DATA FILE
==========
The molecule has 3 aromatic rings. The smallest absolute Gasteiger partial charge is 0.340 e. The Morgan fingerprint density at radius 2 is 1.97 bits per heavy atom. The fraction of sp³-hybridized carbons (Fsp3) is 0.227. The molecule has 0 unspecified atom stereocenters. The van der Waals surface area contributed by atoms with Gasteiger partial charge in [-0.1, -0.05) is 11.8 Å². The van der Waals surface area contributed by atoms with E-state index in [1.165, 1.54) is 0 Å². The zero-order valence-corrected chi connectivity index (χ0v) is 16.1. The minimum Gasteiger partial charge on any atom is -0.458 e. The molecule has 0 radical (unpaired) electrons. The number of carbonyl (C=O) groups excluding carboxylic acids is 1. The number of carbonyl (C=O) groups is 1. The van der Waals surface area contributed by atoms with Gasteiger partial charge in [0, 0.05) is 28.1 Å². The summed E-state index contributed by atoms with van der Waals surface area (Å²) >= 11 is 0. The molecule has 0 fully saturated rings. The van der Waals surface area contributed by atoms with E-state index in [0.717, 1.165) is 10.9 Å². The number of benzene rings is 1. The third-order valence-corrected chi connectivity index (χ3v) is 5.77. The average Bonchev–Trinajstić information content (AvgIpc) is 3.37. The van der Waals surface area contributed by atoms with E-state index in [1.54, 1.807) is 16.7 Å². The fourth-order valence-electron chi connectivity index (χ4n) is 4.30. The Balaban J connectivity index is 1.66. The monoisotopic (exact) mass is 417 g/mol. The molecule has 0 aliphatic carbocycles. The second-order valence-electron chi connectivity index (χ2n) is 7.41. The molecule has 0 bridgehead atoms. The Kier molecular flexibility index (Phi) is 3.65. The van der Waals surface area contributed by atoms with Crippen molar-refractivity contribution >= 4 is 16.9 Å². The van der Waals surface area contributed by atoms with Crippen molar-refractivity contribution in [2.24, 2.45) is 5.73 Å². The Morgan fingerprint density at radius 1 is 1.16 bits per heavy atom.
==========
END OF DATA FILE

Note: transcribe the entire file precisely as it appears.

The molecule has 3 aromatic rings. The smallest absolute Gasteiger partial charge is 0.340 e. The Morgan fingerprint density at radius 2 is 1.97 bits per heavy atom. The fraction of sp³-hybridized carbons (Fsp3) is 0.227. The molecule has 0 unspecified atom stereocenters. The van der Waals surface area contributed by atoms with Gasteiger partial charge in [-0.1, -0.05) is 11.8 Å². The van der Waals surface area contributed by atoms with E-state index in [1.165, 1.54) is 0 Å². The zero-order valence-corrected chi connectivity index (χ0v) is 16.1. The minimum Gasteiger partial charge on any atom is -0.458 e. The molecule has 0 radical (unpaired) electrons. The number of carbonyl (C=O) groups excluding carboxylic acids is 1. The number of carbonyl (C=O) groups is 1. The van der Waals surface area contributed by atoms with Gasteiger partial charge in [0, 0.05) is 28.1 Å². The summed E-state index contributed by atoms with van der Waals surface area (Å²) >= 11 is 0. The molecule has 0 fully saturated rings. The van der Waals surface area contributed by atoms with E-state index in [0.717, 1.165) is 10.9 Å². The number of benzene rings is 1. The third-order valence-corrected chi connectivity index (χ3v) is 5.77. The average Bonchev–Trinajstić information content (AvgIpc) is 3.37. The van der Waals surface area contributed by atoms with E-state index in [1.54, 1.807) is 16.7 Å². The fourth-order valence-electron chi connectivity index (χ4n) is 4.30. The Balaban J connectivity index is 1.66. The monoisotopic (exact) mass is 417 g/mol. The molecule has 0 aliphatic carbocycles. The second-order valence-electron chi connectivity index (χ2n) is 7.41. The molecule has 0 bridgehead atoms. The Kier molecular flexibility index (Phi) is 3.65. The van der Waals surface area contributed by atoms with Crippen molar-refractivity contribution >= 4 is 16.9 Å². The van der Waals surface area contributed by atoms with Crippen molar-refractivity contribution in [2.24, 2.45) is 5.73 Å². The Morgan fingerprint density at radius 1 is 1.16 bits per heavy atom.